American energy consumption since 1776
Happy Fourth of July to all of our readers. Did you know that virtually all of the energy used by Americans until 1850 was renewable? From 1776 to 1850, wood…
Last week I gave a talk in St. Cloud Minnesota about the findings of our report, Doubling Down on Failure, as part of our Morning in Minnesota Breakfast series to about 50 people who were eager to learn more about why their electricity bills keep rising.
I was pleasantly surprised that the St. Cloud Times sent a reporter to listen to my talk, and they published the following article about my presentation:
ST. CLOUD — What does it cost to switch to renewable energy sources, like wind and solar power?
Isaac Orr, a policy fellow with the Center of the American Experment, looked into the numbers and drafted an analysis far different than projections by Xcel Energy and contested by a clean energy advocate.
The Center of the American Experiment is a Minnesota think tank focused on free markets and limited government.
“This is not about climate change. This is about regulating every aspect of the economy,” Orr said as he talked about proposed government rules meant to reduce carbon emissions and reduce the human impact on climate change.The Center of the American Experiment hosted a breakfast in St. Cloud Wednesday with a presentation by Orr on renewable energy. About 50 people turned out for the event, including some local political leaders.
Orr offered information “in order to fight back” against proposals like Gov. Tim Walz’s plan to require the state’s energy sector become 100% carbon free by 2050.
The report, called “Doubling Down on Failure,” came out in March. It posits that requiring 50% renewable energy by 2030 would cost $80.2 billion and raise taxes and utility fees.
Those results don’t jive with other analyses. Xcel’s 15-year plan suggests closing its coal plant will provide savings for customers compared to the national average. And state regulators will review the plan to ensure it provides reliable and affordable energy for customers, said J. Drake Hamilton, science policy director for Fresh Energy, a clean energy advocacy organization in Minnesota.
“Doubling Down on Failure” compares per unit costs of various types of energy and looks at various utilities’ plans for future development, Orr said.
“I’m an open book,” Orr quipped about his process. He co-authored the report with Mitch Rolling and John Phelan at the think tank.
What about wind?
“Wind is growing gangbusters,” Hamilton said. “Renewable electricity has fallen in price enormously in the last 10 years, all over the country and in Minnesota.”
Right now Xcel’s energy is 55% carbon-free, wrote spokesman Matt Lindstrom in an email to the St. Cloud Times. And there’s 1,650 megawatts of new wind power coming online by 2022.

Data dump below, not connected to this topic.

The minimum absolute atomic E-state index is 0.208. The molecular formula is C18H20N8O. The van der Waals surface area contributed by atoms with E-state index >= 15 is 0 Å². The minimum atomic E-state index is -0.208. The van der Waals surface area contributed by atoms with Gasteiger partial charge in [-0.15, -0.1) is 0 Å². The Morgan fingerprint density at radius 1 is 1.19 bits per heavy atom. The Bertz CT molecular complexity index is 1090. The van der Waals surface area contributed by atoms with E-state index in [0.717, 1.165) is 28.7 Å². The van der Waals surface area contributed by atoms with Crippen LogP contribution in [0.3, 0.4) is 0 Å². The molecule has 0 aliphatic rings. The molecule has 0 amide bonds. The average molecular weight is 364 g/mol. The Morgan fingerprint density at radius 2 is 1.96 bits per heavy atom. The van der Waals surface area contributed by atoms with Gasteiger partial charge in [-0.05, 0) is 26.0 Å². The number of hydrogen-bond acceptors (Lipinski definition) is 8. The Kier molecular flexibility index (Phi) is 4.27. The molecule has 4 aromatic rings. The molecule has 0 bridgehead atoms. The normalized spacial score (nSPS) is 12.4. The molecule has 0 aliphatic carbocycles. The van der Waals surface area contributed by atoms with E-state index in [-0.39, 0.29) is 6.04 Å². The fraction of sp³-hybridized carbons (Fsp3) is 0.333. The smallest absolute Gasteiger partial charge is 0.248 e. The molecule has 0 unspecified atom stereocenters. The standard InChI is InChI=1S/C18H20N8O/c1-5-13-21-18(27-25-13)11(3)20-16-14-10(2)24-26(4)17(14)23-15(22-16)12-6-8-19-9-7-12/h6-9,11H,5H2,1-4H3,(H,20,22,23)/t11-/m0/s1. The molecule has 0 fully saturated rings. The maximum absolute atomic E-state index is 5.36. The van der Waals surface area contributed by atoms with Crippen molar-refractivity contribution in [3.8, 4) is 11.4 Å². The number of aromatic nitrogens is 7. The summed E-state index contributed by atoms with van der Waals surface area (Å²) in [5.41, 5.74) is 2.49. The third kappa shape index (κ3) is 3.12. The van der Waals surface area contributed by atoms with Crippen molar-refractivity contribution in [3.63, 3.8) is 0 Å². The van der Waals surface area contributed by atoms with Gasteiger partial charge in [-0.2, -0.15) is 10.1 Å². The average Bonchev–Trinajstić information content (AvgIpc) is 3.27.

In the past few years, the price of wind power dropped 24% and large-scale solar has dropped 33%, Lindstrom wrote.
Orr found that hard to believe. He said Thursday his analysis considered the resources needed to back up solar and wind, which doesn’t constantly feed energy into the system and can’t be turned on like natural gas.
“It’s a matter of cost, but it’s also a matter of value,” he said.
And how about nuclear?
“Doubling Down on Failure” recommends legalizing the construction of new nuclear power plants in the state and using coal and natural gas plants for the entirety of their lifetimes.
There’s a moratorium against new nuclear facilities, but Xcel hopes to extend the life of its Monticello reactor as it shifts away from coal.
Nuclear reactors produce carbon-free power, but it’s not a renewable energy, Hamilton said.
Nuclear power creates long-lasting, radioactive waste that requires special treatment.
Recent efforts to build new nuclear plants in the U.S. — and there aren’t many — have struggled, Hamilton said, citing the expansion of Georgia’s Vogtle nuclear plant, which is billions over budget and years behind schedule.
Center of the American Experiment’s report also recommends ongoing use of coal and natural gas plants. Xcel’s plan includes a new natural gas plant in Becker to provide base power as use of renewables rises.
As it is, customer electricity bills are about 20% below the national average as Xcel has added more renewables to the mix, Lindstrom wrote in his email.
“Doubling Down on Failure” suggests electricity rates are higher than average in Minnesota.
As the state Public Utilites Commission works through Xcel’s proposed plan, that process will be open and transparent, Hamilton said.
There’s a public meeting in St. Cloud on Wednesday about Xcel Energy’s Upper Midwest Energy Plan.
Regardless of government mandates, Xcel plans to provide 100% carbon-free electricy by 2050.
Info on the meeting
What: Upper Midwest energy plan public meeting held by Xcel Energy and the Minnesota Public Utilities Commission
When: 7 p.m. Wednesday
Where: Heritage Room, St. Cloud Holiday Inn & Suites, 75-37th Ave. S.
More information: xcelenergy.com
I would encourage anyone who is in the St. Cloud area to go to this meeting and make Xcel explain why they are planning on building so much wind when the documents produced by the utility show that wind and solar will be far more costly than electricity generated at Sherco when the federal subsidies expire around 2022.
There is simply no credible way Xcel can argue that building wind, solar, and natural gas for prices that exceed the cost of electricity at Sherco will save consumers money.
Remember, Xcel says electricity bills for their Minnesota customers are 22 percent below the national average, but that’s only because they use 41 percent less electricity!. No sane person would brag to his neighbor that his bill for tomatoes at the grocery store is 22 percent lower than his neighbor’s when he bought 41 percent fewer tomatoes.